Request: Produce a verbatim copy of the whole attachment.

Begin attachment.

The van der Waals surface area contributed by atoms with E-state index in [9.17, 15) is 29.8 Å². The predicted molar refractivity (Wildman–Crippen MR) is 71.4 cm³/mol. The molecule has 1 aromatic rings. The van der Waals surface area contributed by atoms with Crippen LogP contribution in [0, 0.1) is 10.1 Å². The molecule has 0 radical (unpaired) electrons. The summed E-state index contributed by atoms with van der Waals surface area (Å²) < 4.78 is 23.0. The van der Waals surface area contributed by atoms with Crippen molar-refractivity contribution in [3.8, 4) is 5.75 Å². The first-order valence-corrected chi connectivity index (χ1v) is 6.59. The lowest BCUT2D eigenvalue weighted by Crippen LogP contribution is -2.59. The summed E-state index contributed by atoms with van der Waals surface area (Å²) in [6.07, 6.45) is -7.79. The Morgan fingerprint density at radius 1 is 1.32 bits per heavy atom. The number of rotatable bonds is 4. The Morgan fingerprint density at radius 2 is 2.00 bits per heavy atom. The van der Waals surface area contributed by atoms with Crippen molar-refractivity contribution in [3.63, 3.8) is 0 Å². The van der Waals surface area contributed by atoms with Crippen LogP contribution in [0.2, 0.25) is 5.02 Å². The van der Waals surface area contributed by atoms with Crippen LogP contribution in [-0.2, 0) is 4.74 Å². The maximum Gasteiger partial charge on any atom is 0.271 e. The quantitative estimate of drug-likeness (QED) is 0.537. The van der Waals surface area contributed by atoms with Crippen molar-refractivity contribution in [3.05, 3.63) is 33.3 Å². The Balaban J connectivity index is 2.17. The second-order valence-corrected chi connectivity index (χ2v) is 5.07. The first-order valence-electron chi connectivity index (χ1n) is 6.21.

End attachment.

The van der Waals surface area contributed by atoms with E-state index in [9.17, 15) is 29.8 Å². The predicted molar refractivity (Wildman–Crippen MR) is 71.4 cm³/mol. The molecule has 1 aromatic rings. The van der Waals surface area contributed by atoms with Crippen LogP contribution in [0, 0.1) is 10.1 Å². The molecule has 0 radical (unpaired) electrons. The summed E-state index contributed by atoms with van der Waals surface area (Å²) < 4.78 is 23.0. The van der Waals surface area contributed by atoms with Crippen molar-refractivity contribution in [3.8, 4) is 5.75 Å². The first-order valence-corrected chi connectivity index (χ1v) is 6.59. The lowest BCUT2D eigenvalue weighted by Crippen LogP contribution is -2.59. The summed E-state index contributed by atoms with van der Waals surface area (Å²) in [6.07, 6.45) is -7.79. The Morgan fingerprint density at radius 1 is 1.32 bits per heavy atom. The number of rotatable bonds is 4. The Morgan fingerprint density at radius 2 is 2.00 bits per heavy atom. The van der Waals surface area contributed by atoms with Crippen molar-refractivity contribution in [3.63, 3.8) is 0 Å². The van der Waals surface area contributed by atoms with Crippen LogP contribution in [0.2, 0.25) is 5.02 Å². The van der Waals surface area contributed by atoms with Crippen LogP contribution in [-0.2, 0) is 4.74 Å². The maximum Gasteiger partial charge on any atom is 0.271 e. The quantitative estimate of drug-likeness (QED) is 0.537. The van der Waals surface area contributed by atoms with Crippen molar-refractivity contribution in [3.05, 3.63) is 33.3 Å². The Balaban J connectivity index is 2.17. The second-order valence-corrected chi connectivity index (χ2v) is 5.07. The first-order valence-electron chi connectivity index (χ1n) is 6.21.